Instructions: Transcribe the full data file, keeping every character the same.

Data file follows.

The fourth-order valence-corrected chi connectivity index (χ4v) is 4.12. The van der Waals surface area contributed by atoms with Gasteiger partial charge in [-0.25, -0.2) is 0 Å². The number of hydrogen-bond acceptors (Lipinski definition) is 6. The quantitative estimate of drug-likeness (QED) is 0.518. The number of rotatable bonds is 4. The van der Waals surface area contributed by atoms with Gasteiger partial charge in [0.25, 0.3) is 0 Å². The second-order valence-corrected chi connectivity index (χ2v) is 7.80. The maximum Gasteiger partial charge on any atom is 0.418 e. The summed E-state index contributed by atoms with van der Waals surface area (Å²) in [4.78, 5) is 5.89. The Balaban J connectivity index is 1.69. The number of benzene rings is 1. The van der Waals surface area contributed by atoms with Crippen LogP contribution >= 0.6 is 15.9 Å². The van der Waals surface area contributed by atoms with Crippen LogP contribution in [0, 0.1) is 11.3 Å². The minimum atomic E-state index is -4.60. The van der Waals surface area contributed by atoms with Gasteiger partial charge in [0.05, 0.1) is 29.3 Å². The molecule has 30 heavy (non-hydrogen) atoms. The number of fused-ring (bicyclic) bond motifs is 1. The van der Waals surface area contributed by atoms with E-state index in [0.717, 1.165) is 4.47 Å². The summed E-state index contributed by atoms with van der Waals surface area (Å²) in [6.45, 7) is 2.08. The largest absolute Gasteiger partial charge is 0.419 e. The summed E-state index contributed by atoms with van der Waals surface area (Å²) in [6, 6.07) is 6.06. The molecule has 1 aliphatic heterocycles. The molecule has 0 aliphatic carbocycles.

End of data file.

The fourth-order valence-corrected chi connectivity index (χ4v) is 4.12. The van der Waals surface area contributed by atoms with Gasteiger partial charge in [-0.25, -0.2) is 0 Å². The number of hydrogen-bond acceptors (Lipinski definition) is 6. The quantitative estimate of drug-likeness (QED) is 0.518. The number of rotatable bonds is 4. The van der Waals surface area contributed by atoms with Gasteiger partial charge in [0.25, 0.3) is 0 Å². The second-order valence-corrected chi connectivity index (χ2v) is 7.80. The maximum Gasteiger partial charge on any atom is 0.418 e. The summed E-state index contributed by atoms with van der Waals surface area (Å²) in [4.78, 5) is 5.89. The Balaban J connectivity index is 1.69. The number of benzene rings is 1. The van der Waals surface area contributed by atoms with Crippen LogP contribution >= 0.6 is 15.9 Å². The van der Waals surface area contributed by atoms with Crippen LogP contribution in [0, 0.1) is 11.3 Å². The minimum atomic E-state index is -4.60. The van der Waals surface area contributed by atoms with Gasteiger partial charge in [0.05, 0.1) is 29.3 Å². The molecule has 30 heavy (non-hydrogen) atoms. The number of fused-ring (bicyclic) bond motifs is 1. The van der Waals surface area contributed by atoms with E-state index in [0.717, 1.165) is 4.47 Å². The summed E-state index contributed by atoms with van der Waals surface area (Å²) in [6.45, 7) is 2.08. The largest absolute Gasteiger partial charge is 0.419 e. The summed E-state index contributed by atoms with van der Waals surface area (Å²) in [6, 6.07) is 6.06. The molecule has 1 aliphatic heterocycles. The molecule has 0 aliphatic carbocycles.